Holidays can open the memory vault for parents, and sometimes we get stuck in the past. We want to share memoires, but as a blended family, we don’t have much history yet. It can be very lonely for a parent when they are celebrating holidays apart from their children, it can feel isolating and might bring up a sense of grief.
Be Sensitive To Your Partner During Holidays
It helps when newly married partners acknowledge the grief and sense of loneliness that is happening in their new spouse. Yes, the holidays are an incredible time to create new memoires for a newly blended family, but it is normal for your new spouse to feel a sting of sadness. Your wife might feel excluded from the long list of important family stories, even if she wants to be a good listener, she might feel out of place.
Your Spouse Loves You, But Is Missing Their Kids During The Holidays
Encourage your spouse to take time to connect with their adult kids during the holiday celebrations happening in your home. Stepping into a quiet space to call the other adult kids can be balancing for your husband, helping him to stay connected to his family and their unique history. As blended family partners, it is critical that we remain supportive and tender when our spouse is missing their biological children.
A Blended Family Holiday Pledge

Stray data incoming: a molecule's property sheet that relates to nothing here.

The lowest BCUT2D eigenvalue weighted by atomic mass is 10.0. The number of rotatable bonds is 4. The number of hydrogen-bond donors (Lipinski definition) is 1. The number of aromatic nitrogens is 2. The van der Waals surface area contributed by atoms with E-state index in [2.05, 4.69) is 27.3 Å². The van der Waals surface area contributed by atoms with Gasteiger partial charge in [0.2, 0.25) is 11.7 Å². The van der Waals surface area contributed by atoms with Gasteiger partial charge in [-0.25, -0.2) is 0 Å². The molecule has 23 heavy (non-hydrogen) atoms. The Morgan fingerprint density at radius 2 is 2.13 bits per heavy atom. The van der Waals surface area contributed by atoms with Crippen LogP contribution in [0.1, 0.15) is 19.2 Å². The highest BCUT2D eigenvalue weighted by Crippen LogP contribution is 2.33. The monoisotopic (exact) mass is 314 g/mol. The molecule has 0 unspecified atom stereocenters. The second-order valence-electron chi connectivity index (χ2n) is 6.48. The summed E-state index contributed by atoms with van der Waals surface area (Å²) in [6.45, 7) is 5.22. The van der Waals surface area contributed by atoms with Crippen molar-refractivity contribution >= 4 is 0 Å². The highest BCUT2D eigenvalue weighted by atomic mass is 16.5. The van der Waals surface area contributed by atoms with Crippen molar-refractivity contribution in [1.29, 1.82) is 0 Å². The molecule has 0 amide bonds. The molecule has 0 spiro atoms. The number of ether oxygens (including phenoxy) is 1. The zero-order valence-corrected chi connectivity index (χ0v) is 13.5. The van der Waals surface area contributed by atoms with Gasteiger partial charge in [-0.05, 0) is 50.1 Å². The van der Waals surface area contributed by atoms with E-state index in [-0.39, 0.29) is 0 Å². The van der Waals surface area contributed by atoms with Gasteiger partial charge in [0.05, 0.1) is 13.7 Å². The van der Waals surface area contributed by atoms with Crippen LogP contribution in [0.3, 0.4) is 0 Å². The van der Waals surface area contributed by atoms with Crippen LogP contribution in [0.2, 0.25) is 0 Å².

To our adult children: We love you. We want to be in a healthy relationship with you. We respect your adult decisions, and we expect you to respect our decisions. It is our desire to build memories full of joy and laughter with our new partner.
We hope that you can support our blended family partnership. Join us as often as you can, we want you to feel close to us and welcome in our home.
No matter what your role is in a new marriage, you want to have successful and affectionate relationships with your bonus blended family. If you call yourself a stepparent, a bonus mom or you function in the role of family cheerleader, remember that you are a critical part of creating healthy blended family relationships.
I would love to hear from you with other suggestions and ideas to help make blended family holidays special. Please leave a comment!